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Oyster Farming Booms After Russia’s Import Ban

Naotake Murayama / Flickr (CC BY 2.0)

Domestic seafood production has seen an unprecedented boom in the last few years, with a boost in the oyster and mussel harvest coming from the annexed Crimean peninsula.

The Kremlin imposed an embargo on Western food imports, including oysters, in response to U.S. sanctions on Russia in the wake of its seizure of Crimea in 2014. Until 2014, Russia did not commercially produce oysters and mussels. The production of cheesefish and other products has adjusted to the import ban with varying degrees of success.

The Russian oyster harvest increased by 265 times in the past three years, the RBC business portal cited the Federal Agency for Fishery saying Wednesday. Around 2 metric tons of oysters were domestically made in 2014; the number shot up to 531 metric tons by 2017.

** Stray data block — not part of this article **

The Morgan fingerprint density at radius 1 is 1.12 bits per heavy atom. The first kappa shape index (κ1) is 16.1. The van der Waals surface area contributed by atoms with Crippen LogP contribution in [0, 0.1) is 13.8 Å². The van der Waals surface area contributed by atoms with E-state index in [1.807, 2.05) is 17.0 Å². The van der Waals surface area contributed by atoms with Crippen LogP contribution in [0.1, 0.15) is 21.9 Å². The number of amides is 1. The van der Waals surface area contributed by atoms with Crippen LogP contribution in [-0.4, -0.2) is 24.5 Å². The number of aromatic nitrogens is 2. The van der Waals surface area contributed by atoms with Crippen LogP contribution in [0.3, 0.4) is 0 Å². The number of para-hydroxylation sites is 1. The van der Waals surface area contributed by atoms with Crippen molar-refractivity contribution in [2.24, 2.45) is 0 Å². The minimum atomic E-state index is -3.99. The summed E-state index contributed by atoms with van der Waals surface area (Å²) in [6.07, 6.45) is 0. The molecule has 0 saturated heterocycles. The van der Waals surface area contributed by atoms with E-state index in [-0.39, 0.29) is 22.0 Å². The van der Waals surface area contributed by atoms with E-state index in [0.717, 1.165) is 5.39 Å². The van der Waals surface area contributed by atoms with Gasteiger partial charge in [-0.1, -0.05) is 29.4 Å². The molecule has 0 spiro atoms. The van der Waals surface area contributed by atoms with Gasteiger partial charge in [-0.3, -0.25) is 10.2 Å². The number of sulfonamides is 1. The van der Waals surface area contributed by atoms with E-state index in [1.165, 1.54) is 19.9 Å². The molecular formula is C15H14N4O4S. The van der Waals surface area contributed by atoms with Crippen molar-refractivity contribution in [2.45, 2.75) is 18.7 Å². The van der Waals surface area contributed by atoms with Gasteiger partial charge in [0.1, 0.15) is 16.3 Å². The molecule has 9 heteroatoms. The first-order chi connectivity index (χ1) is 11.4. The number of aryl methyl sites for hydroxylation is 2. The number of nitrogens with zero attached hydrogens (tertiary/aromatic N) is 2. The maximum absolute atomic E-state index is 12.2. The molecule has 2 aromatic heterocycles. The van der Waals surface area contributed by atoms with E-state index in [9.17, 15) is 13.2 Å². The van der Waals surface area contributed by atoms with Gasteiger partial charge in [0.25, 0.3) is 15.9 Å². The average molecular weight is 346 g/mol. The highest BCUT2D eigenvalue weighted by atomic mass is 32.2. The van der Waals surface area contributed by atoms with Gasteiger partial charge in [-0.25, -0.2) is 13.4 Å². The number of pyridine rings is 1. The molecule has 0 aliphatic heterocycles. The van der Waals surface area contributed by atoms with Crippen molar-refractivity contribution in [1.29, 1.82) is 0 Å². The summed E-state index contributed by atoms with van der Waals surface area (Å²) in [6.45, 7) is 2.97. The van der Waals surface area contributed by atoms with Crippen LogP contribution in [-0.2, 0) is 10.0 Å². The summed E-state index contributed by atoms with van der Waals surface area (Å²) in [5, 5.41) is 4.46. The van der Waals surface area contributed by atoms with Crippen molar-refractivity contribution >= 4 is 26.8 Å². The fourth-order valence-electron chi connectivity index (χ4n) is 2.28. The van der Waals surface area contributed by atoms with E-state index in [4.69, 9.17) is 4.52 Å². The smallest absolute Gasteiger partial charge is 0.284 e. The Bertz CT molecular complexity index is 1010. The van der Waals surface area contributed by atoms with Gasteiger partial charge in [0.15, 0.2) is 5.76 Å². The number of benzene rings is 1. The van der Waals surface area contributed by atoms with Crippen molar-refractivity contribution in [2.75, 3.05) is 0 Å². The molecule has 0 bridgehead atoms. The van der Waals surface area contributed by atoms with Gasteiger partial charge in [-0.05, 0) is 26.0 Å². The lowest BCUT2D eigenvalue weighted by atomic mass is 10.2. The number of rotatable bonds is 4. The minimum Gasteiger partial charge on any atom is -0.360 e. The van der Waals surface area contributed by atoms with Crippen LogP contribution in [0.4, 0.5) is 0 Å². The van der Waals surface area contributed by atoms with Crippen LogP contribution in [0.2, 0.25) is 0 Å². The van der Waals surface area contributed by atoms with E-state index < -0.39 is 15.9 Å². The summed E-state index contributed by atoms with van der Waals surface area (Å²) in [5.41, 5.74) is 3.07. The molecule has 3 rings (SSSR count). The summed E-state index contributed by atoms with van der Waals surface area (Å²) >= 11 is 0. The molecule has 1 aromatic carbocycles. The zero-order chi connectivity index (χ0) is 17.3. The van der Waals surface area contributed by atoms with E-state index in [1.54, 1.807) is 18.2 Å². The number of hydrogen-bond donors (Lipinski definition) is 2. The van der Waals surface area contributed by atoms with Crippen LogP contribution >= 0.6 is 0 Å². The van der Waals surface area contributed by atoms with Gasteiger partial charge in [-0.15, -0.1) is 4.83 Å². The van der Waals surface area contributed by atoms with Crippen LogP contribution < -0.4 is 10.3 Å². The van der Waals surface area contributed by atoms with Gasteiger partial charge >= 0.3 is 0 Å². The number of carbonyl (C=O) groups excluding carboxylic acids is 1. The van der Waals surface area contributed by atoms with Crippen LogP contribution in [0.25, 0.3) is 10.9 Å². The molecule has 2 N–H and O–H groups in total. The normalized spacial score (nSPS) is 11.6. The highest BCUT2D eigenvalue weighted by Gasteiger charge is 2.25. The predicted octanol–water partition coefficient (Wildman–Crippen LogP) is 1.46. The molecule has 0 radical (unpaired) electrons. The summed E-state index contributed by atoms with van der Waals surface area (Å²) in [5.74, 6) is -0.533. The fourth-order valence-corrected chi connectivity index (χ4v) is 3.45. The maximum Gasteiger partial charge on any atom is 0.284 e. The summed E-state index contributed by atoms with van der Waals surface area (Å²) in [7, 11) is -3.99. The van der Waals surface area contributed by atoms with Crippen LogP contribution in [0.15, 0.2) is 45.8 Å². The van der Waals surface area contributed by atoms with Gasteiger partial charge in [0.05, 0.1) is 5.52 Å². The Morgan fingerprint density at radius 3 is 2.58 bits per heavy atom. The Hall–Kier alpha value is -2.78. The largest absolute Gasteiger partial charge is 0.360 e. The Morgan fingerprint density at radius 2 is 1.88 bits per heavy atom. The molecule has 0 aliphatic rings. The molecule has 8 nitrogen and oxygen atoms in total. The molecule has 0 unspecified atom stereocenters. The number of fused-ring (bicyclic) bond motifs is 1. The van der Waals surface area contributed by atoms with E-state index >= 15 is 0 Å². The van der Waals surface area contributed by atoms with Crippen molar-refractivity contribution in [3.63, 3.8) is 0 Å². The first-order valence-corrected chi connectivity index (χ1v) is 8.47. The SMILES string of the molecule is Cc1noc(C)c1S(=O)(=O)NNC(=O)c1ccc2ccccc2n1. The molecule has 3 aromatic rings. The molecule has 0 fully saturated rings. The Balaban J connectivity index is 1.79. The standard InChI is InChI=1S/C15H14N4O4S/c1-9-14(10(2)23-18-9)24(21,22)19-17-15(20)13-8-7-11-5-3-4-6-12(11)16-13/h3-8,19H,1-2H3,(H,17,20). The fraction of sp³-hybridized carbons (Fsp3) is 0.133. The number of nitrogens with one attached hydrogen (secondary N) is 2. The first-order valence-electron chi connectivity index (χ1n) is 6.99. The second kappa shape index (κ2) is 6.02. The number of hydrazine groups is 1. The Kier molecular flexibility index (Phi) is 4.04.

Mussels farmers also ramped up their harvest from 100 to 1,165 metric tons in three years, a nearly 12-fold increase, RBC said.

The annexed Crimean peninsula was the top oyster and mussel farming region, followed by the Pacific region of Primorye, the Black Sea region of Krasnodar and the northwestern Republic of Karelia, according to the Federal Agency for Fishery.

The agency credited new legislation that expanded the distribution of fish farming sites, in addition to the Kremlin’s import ban on Western-raised seafood, with the three-year surge in harvesting the seafood delicacy.

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